• Koh Phangan for a villa vacation with my expat crew and later for a Full Moon Party with some friends visiting from home
• Khao Yai National Park for a camping and hiking trip
• Hua Hin for some alone time with Ian
• Khao Yai wine region for a “Wanderland Vacation” – what my group of friends in Thailand calls the trips I plan for them!
• Khao Sok for my friend Janine’s birthday
• Siem Reap for a visa run turned Cambodia trip
• Phuket for a work campaign
While about half those destinations were repeat ones, half were in fact new to me. Thailand continues to amaze, and I’m ever adding to my list of new corners of it to explore.
Yet by far the greatest aspect of the last seven months was the people I spent it with. While I truly treasure my independence and my own company and did occasionally miss it over those seven months (no one is ever truly alone on Koh Tao!), I wouldn’t trade the world for the amazing company of my Koh Tao community. I treasure the friendships I have made on that island and what keeps me coming back, year after year, is the fact that I feel so deeply bonded to my friends there, that they feel more like family. Getting to spend so much time with them was a gift.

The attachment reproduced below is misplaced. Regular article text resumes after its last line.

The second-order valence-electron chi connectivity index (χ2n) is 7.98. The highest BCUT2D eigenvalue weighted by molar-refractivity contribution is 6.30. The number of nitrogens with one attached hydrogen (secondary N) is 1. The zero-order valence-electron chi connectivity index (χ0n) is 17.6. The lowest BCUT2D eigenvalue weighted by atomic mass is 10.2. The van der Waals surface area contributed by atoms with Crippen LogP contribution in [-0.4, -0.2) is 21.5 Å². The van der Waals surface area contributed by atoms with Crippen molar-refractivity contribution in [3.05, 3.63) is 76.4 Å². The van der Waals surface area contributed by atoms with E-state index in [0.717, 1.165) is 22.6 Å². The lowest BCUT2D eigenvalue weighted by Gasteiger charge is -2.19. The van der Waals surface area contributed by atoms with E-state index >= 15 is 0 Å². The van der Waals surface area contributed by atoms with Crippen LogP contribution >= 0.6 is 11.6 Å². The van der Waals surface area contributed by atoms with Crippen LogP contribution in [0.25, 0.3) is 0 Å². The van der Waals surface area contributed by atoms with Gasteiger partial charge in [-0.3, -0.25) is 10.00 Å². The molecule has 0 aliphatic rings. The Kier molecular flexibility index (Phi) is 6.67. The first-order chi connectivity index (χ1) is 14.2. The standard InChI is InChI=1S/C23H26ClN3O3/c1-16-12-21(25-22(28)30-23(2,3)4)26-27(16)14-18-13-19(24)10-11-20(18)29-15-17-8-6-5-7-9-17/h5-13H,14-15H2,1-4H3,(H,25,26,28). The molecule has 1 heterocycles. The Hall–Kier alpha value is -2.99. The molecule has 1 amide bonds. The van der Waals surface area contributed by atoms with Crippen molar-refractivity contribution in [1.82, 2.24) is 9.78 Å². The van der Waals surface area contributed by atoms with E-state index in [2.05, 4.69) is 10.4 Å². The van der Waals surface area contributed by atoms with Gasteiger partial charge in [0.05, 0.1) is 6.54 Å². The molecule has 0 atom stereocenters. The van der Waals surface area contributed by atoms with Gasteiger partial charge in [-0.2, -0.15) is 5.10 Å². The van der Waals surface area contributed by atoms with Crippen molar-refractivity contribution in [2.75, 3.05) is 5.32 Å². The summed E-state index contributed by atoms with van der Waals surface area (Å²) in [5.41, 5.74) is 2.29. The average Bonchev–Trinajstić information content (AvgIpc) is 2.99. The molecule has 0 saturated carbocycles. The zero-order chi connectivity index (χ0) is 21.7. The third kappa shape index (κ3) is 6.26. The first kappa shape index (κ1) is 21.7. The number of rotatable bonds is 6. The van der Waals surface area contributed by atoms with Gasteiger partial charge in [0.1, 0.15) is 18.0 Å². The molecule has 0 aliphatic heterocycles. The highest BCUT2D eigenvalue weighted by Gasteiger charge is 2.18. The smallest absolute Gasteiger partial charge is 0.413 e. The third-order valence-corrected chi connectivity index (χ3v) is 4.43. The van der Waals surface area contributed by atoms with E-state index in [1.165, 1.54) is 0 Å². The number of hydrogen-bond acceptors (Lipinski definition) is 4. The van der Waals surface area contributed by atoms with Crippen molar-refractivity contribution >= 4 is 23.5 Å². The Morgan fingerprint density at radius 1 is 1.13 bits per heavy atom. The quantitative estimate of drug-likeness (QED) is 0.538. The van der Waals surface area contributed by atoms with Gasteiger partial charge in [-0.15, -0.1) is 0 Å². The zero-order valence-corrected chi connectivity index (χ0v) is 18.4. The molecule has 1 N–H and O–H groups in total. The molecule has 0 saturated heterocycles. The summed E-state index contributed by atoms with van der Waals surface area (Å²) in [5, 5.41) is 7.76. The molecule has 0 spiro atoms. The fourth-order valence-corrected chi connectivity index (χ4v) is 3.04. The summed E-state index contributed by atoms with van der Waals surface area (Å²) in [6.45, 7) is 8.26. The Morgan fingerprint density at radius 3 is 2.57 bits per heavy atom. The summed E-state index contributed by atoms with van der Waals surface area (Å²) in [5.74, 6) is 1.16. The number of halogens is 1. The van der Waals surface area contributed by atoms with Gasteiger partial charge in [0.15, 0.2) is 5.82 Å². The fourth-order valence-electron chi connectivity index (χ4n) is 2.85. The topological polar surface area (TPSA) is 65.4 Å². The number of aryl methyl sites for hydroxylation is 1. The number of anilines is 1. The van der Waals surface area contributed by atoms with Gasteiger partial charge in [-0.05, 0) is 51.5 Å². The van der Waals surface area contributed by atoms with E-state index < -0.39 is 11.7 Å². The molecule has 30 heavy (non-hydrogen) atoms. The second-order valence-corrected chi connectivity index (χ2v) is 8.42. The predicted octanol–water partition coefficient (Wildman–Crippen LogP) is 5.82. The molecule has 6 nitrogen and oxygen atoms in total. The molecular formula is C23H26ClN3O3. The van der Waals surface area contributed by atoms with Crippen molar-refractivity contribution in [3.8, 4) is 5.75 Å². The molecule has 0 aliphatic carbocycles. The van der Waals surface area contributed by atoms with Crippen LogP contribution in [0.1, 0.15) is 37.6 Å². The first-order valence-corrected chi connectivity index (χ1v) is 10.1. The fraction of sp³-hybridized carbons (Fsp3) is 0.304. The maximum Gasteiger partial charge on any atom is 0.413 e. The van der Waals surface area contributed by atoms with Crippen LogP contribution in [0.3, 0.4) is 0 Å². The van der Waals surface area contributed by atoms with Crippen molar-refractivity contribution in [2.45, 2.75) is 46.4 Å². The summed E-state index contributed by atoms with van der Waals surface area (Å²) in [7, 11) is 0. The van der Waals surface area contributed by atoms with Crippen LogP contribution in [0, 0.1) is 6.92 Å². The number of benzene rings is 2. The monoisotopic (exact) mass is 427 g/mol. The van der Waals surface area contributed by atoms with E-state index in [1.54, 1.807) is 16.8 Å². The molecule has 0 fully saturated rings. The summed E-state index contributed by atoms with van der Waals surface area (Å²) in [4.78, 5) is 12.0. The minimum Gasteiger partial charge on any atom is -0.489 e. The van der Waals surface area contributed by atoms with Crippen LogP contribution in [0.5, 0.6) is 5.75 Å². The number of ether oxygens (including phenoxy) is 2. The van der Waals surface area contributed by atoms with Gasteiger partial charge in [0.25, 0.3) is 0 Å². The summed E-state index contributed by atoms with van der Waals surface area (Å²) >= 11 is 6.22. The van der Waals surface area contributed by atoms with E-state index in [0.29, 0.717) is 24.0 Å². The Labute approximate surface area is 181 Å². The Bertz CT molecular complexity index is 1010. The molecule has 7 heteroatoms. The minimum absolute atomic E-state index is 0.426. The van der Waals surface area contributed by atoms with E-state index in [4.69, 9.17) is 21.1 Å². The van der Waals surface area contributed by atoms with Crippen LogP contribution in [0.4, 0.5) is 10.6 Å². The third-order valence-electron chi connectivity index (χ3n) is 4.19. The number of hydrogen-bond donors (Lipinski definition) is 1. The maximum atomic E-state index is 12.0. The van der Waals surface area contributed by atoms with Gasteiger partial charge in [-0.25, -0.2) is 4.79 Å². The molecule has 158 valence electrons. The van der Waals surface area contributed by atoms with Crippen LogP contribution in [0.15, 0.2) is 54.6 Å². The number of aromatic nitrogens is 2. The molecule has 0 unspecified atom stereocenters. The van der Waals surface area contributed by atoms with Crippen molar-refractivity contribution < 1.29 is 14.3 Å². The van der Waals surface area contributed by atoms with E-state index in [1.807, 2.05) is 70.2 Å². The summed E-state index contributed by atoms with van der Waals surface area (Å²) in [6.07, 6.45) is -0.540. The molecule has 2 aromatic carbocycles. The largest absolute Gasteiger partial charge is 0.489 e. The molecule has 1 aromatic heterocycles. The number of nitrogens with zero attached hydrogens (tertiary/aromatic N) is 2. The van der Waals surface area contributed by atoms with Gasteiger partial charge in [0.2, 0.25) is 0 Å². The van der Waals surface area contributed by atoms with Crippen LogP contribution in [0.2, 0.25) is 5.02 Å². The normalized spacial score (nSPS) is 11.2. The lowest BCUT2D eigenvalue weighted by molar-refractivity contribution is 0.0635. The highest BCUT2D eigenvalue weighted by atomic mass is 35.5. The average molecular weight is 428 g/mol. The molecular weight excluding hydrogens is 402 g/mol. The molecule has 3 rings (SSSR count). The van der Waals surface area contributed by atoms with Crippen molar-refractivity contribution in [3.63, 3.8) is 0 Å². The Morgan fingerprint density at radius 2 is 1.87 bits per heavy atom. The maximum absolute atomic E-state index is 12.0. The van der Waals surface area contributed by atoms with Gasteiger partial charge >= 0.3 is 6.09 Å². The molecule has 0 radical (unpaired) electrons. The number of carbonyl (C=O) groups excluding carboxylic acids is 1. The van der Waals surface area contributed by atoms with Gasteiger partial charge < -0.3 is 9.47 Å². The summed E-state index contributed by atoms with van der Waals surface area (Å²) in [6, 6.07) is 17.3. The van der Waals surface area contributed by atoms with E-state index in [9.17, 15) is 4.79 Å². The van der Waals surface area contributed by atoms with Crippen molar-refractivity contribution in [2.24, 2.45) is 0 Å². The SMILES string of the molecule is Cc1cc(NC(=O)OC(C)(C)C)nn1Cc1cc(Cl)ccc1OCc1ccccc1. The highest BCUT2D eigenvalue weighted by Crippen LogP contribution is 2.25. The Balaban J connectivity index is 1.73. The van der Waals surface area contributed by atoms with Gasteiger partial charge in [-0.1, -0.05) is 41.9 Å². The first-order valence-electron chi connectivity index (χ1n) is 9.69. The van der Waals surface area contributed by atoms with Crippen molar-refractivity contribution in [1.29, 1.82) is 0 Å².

So yes, this perpetual nomad loved having a home base. Did it come with its sacrifices and drawbacks? Yes, but every lifestyle choice does. Did Koh Tao occasionally drive me insane with its limited resources and small island limitations? Yes, but that’s what I call “the paradise tax.” Somehow, in looking for an equilibrium between work and play, a sense of adventure and a sense of home, independence and community, I seem to have stumbled onto the far edges of this elusive thing they call balance.
And so the question I asked myself when I first held that key in my hand – is having a part time home base again a part of my new normal? – seems to have answered itself. I’ve dropped hints at this here and there, but now it’s official — I’ll be returning back to Koh Tao in late 2016 to do it all over again.
I can’t wait to continue sharing more about my time in Thailand with all of you! Holler in the comments if there’s anything about Koh Tao, re-establishing a home base, or any of the other destinations I visited that you’re anxious to hear more about.